The group-III-N materials (GaN and its related alloys, InGaN and AlGaN) are a rapidly emerging family of compound semiconductors that have great potential for a wide range of optoelectronics and electronics applications.
GaN-based blue light-emitting diodes (LEDs) are commercially available and can already be found in full-color, billboard-size displays in major cities in Japan. Achievement of continuous-wave (cw) laser operation at blue wavelengths will lead to the commercialization of these coherent sources probably within the next few years. Like other semiconductor lasers, these devices can be manufactured relatively cheaply (eventually for a few dollars), and they are expected to replace current ($1,000 and up) ultraviolet and blue-laser sources in medical spectroscopy, high-density information storage, and in projection displays.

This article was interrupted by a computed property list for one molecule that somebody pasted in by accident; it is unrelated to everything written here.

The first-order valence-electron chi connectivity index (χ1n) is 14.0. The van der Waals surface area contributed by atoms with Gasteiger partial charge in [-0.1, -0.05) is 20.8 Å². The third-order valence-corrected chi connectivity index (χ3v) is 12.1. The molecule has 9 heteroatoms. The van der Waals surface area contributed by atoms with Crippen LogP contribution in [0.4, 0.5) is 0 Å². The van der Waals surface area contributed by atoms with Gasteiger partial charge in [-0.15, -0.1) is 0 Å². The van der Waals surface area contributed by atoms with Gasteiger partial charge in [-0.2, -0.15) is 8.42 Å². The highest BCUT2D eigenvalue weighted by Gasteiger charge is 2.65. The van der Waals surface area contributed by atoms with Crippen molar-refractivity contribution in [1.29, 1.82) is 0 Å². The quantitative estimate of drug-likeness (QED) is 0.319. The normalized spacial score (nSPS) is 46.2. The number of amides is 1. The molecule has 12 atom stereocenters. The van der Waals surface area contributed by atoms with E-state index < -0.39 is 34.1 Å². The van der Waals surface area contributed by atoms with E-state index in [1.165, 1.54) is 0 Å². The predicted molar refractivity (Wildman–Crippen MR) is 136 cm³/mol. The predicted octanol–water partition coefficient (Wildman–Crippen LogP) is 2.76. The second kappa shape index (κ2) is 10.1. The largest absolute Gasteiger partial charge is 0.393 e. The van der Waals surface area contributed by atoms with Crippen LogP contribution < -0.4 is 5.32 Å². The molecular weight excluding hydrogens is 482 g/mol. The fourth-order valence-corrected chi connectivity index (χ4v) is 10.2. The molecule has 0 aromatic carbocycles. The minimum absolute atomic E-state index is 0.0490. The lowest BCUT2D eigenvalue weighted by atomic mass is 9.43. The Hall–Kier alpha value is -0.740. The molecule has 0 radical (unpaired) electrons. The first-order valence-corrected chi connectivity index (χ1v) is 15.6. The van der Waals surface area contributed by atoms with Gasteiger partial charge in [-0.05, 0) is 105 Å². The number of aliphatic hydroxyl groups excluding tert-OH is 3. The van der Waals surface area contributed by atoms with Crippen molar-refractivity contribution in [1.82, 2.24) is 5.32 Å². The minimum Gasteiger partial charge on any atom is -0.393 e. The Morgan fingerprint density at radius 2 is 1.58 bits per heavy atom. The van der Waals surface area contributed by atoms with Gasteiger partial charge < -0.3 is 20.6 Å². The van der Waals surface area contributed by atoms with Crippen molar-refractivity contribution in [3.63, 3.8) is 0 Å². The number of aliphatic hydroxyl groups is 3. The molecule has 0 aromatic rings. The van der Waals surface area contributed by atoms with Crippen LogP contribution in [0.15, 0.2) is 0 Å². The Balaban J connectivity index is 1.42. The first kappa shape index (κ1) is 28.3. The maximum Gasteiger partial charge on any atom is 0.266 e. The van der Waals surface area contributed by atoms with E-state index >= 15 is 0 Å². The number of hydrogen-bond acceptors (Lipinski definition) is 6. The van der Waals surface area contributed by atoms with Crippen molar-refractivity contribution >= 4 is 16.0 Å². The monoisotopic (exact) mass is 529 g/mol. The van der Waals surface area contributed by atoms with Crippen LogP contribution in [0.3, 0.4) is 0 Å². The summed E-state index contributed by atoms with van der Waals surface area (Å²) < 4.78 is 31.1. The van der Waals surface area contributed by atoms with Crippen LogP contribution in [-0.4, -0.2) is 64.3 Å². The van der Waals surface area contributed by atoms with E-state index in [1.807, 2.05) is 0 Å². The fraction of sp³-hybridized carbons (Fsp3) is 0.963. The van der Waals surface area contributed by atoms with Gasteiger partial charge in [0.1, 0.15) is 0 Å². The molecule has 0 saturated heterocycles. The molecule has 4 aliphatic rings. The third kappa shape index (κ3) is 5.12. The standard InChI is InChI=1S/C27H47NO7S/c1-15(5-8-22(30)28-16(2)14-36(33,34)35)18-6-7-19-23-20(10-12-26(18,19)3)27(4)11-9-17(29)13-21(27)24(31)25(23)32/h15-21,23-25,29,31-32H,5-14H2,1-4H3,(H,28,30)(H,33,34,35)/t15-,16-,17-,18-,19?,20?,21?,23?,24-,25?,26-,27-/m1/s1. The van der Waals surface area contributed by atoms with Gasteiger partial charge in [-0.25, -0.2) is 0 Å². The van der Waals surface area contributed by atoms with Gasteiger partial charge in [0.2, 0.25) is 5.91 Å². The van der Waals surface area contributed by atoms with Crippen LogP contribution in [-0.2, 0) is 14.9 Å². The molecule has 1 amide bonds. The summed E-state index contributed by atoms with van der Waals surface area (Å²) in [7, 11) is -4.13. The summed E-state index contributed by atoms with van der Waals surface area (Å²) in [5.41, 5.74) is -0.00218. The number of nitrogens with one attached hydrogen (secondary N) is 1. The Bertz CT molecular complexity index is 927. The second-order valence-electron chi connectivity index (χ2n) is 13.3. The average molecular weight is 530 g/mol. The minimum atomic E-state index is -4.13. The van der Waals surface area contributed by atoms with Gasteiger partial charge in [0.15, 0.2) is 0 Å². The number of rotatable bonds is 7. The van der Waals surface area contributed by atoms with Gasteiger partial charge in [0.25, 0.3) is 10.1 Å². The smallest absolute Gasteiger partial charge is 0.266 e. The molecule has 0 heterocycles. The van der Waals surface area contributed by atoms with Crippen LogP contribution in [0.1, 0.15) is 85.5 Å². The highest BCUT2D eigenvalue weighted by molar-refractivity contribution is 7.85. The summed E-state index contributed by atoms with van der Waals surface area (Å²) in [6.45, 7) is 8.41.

This article reviews the key role of the crystal structure of GaN grown on sapphire, which is currently the most widely used substrate. We trace the origin of this crystal structure from nucleation and show how it evolves as growth proceeds. We show that the final GaN film is an ordered polycrystal (rather than a single crystal), in which the individual grains are of high crystalline quality but are “tilted” and “twisted” with respect to one another. We conclude by speculating on how this microstructure may explain the unusual optical and electrical properties of GaN.